Schwarting did, however, go on to play for a pair of football teams made up of Navy trainees, and during World War II several teams of that type played full season schedules against a mix of college football powers and teams from other military installations. In 1943, Schwarting played for the team of the Great Lakes Naval Training Station, which went 10-2 that fall, was ranked 6th in the season's final AP poll, and completed its season with a 19-14 win over top-ranked Notre Dame at Comiskey Park in Chicago. In 1944 he was a member of the undefeated team of the Bainbridge Naval Training Station in Maryland, though a knee injury in the team's third game sidelined him for the rest of that season. (Army was ranked first and Navy fourth in the final AP poll of the 1944 college football season, and ten of the other 18 spots in the top 20 were filled by teams from various military installations.) In his post-college and post-Navy years, Schwarting was an award-winning artist, most notably with the Medical Arts Publishing Foundation.

George Sauer Jr. (1963-64) was the son of a longtime football coach and sometime pro football GM. His father, George Sauer Sr., was Baylor's head football coach from 1950 to 1955, and had previous head coaching stops at New Hampshire, Kansas, and Navy. While at Texas, Sauer went from being a third-team end as a sophomore on the 1963 national championship team, to becoming a starter as a junior the following year. In his final college game he caught 3 passes for 96 yards and a touchdown to help Texas defeat top-ranked Alabama (who was led at QB by Sauer’s future pro teammate Joe Namath) 21-17 in the 1965 Orange Bowl. The AFL’s New York Jets — who George Sauer Sr. worked for as director of player personnel at the time — picked George Sauer Jr. in the fifth round of the 1965 AFL “redshirt” draft, in which teams drafted players who still had collegiate eligibility remaining in hopes of signing them in the future. Sauer, who had taken a redshirt year in 1962 and was due to be a fifth-year senior at Texas in the fall of 1965, made it known in January of 1965 that he did not intend to use his final season of eligibility and wanted to sign a professional contract. He ended up signing with the Jets a few months later over the objections of Longhorn head coach Darrell Royal. He played for the Jets for six seasons (1965-70), and during that time he led the team in receptions in three straight years (1966-68), led the AFL in receptions in 1967, made four Pro Bowls, was twice an AFL All-Pro selection, and was a member of the legendary 1968 Jets team that won Super Bowl III in a 16-7 upset over the NFL’s Baltimore Colts. Sauer had eight catches for 133 yards in that Super Bowl win, and those eight receptions stood as a Super Bowl record for thirteen years until Cincinnati Bengals tight end Dan Ross caught 11 passes in Super Bowl XVI.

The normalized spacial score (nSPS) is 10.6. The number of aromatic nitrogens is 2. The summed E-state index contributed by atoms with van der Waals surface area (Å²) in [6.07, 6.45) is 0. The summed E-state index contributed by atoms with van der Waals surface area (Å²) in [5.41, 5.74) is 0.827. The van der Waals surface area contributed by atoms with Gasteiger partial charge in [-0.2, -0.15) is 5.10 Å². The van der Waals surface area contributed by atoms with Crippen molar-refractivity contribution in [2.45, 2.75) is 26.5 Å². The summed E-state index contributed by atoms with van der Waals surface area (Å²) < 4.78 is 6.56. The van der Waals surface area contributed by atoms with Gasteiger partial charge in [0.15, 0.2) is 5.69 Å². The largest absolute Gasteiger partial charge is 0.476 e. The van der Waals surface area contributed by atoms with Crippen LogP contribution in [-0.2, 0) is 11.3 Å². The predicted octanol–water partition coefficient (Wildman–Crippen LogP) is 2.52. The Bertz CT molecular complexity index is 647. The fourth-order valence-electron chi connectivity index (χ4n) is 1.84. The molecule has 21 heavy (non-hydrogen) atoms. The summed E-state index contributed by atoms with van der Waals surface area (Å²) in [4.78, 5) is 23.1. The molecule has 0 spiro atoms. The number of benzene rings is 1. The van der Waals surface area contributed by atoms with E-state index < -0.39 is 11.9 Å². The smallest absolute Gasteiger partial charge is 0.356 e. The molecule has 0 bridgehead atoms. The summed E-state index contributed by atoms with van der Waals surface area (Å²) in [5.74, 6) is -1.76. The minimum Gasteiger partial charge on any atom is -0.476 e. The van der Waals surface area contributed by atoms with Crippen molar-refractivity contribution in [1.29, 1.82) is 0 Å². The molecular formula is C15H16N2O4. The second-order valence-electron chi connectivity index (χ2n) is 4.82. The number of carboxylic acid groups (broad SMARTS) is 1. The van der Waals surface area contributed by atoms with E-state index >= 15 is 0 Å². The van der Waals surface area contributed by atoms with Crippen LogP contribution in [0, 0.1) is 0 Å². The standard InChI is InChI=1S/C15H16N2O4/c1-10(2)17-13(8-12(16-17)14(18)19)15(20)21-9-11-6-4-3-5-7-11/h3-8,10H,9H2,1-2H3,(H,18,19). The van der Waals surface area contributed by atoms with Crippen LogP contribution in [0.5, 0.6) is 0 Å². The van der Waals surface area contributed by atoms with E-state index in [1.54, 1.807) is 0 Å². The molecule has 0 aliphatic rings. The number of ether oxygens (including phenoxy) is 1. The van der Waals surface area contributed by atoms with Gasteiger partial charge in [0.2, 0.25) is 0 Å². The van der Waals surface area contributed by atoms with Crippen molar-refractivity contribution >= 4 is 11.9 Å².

2. Thomas Jefferson High School (Port Arthur)

Prior name for this school: Port Arthur High School
Longhorn lettermen from this school: 24
First letterman: T Thorleif “Swampy” Thompson (1924-25)
Last letterman: RB Kenny Harrison (1994-96)
Longhorn team captains (1): Billy Gordon (1976)
UT Hall of Honor inductees (2): Ragan Gennusa and Cotton Speyrer

Port Arthur High School was renamed Thomas Jefferson High School at some point in the 1930s, but it was still often colloquially referred to as “Port Arthur High” for several years after that change. The Port Arthur Yellow Jackets were a football team to be reckoned with in southeast Texas for many years, and they reached the state semifinal round of the playoffs at least once in every decade from the 1920s through the 1980s.

With no less than 24 graduates who went on to win letters with the UT football team, Port Arthur Jefferson made an impact on the Longhorn program. UT football also made an impact over the years at Port Arthur High/Jefferson, as the school had three head football coaches who were Longhorn lettermen: Rufus Perry (1912-13), Tom Dennis (1926-45), and Ted Dawson (1954-55).

The Yellow Jackets reached a state championship game five times in their school’s history, winning a co-championship after tying Breckenridge in the 1929 title game, and winning the 1944 state final outright over Highland Park. Both of the school’s state titles were won by teams coached by Tom Dennis, a former Longhorn tackle who was the 1921 team captain.